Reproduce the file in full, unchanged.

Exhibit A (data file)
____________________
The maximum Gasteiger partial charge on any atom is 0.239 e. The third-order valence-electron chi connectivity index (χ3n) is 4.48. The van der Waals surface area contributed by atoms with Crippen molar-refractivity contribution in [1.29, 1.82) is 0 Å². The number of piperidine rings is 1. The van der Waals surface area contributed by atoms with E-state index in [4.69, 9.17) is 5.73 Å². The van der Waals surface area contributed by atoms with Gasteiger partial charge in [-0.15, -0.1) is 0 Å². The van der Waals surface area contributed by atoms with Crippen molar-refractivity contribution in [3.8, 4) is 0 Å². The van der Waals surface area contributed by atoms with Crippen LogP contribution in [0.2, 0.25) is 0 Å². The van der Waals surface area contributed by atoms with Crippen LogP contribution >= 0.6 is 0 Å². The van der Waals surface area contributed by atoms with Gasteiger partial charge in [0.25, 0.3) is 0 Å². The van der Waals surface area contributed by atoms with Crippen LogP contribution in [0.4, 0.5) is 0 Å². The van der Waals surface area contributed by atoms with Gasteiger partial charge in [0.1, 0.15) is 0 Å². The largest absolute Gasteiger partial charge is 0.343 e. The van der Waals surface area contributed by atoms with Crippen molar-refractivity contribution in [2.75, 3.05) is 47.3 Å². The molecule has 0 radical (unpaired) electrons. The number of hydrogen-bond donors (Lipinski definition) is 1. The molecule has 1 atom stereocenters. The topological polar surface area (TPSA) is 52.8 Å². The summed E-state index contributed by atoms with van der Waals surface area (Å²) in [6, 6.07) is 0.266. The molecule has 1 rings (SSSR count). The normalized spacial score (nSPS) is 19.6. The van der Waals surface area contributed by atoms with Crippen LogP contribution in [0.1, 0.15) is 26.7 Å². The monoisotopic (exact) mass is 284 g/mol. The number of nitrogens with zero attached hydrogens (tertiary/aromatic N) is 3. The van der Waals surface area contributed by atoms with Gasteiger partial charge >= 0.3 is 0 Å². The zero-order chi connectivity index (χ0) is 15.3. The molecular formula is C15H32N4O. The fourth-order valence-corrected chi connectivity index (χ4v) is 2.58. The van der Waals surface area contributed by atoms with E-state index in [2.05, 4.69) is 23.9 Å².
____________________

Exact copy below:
The maximum Gasteiger partial charge on any atom is 0.239 e. The third-order valence-electron chi connectivity index (χ3n) is 4.48. The van der Waals surface area contributed by atoms with Crippen molar-refractivity contribution in [1.29, 1.82) is 0 Å². The number of piperidine rings is 1. The van der Waals surface area contributed by atoms with E-state index in [4.69, 9.17) is 5.73 Å². The van der Waals surface area contributed by atoms with Gasteiger partial charge in [-0.15, -0.1) is 0 Å². The van der Waals surface area contributed by atoms with Crippen molar-refractivity contribution in [3.8, 4) is 0 Å². The van der Waals surface area contributed by atoms with Crippen LogP contribution in [0.2, 0.25) is 0 Å². The van der Waals surface area contributed by atoms with Crippen LogP contribution >= 0.6 is 0 Å². The van der Waals surface area contributed by atoms with Gasteiger partial charge in [0.25, 0.3) is 0 Å². The van der Waals surface area contributed by atoms with Crippen LogP contribution in [0.4, 0.5) is 0 Å². The van der Waals surface area contributed by atoms with Gasteiger partial charge in [0.1, 0.15) is 0 Å². The largest absolute Gasteiger partial charge is 0.343 e. The van der Waals surface area contributed by atoms with Crippen molar-refractivity contribution in [2.75, 3.05) is 47.3 Å². The molecule has 0 radical (unpaired) electrons. The number of hydrogen-bond donors (Lipinski definition) is 1. The molecule has 1 atom stereocenters. The topological polar surface area (TPSA) is 52.8 Å². The summed E-state index contributed by atoms with van der Waals surface area (Å²) in [6, 6.07) is 0.266. The molecule has 1 rings (SSSR count). The normalized spacial score (nSPS) is 19.6. The van der Waals surface area contributed by atoms with Crippen LogP contribution in [0.1, 0.15) is 26.7 Å². The monoisotopic (exact) mass is 284 g/mol. The number of nitrogens with zero attached hydrogens (tertiary/aromatic N) is 3. The van der Waals surface area contributed by atoms with Gasteiger partial charge >= 0.3 is 0 Å². The zero-order chi connectivity index (χ0) is 15.3. The molecular formula is C15H32N4O. The fourth-order valence-corrected chi connectivity index (χ4v) is 2.58. The van der Waals surface area contributed by atoms with E-state index in [2.05, 4.69) is 23.9 Å².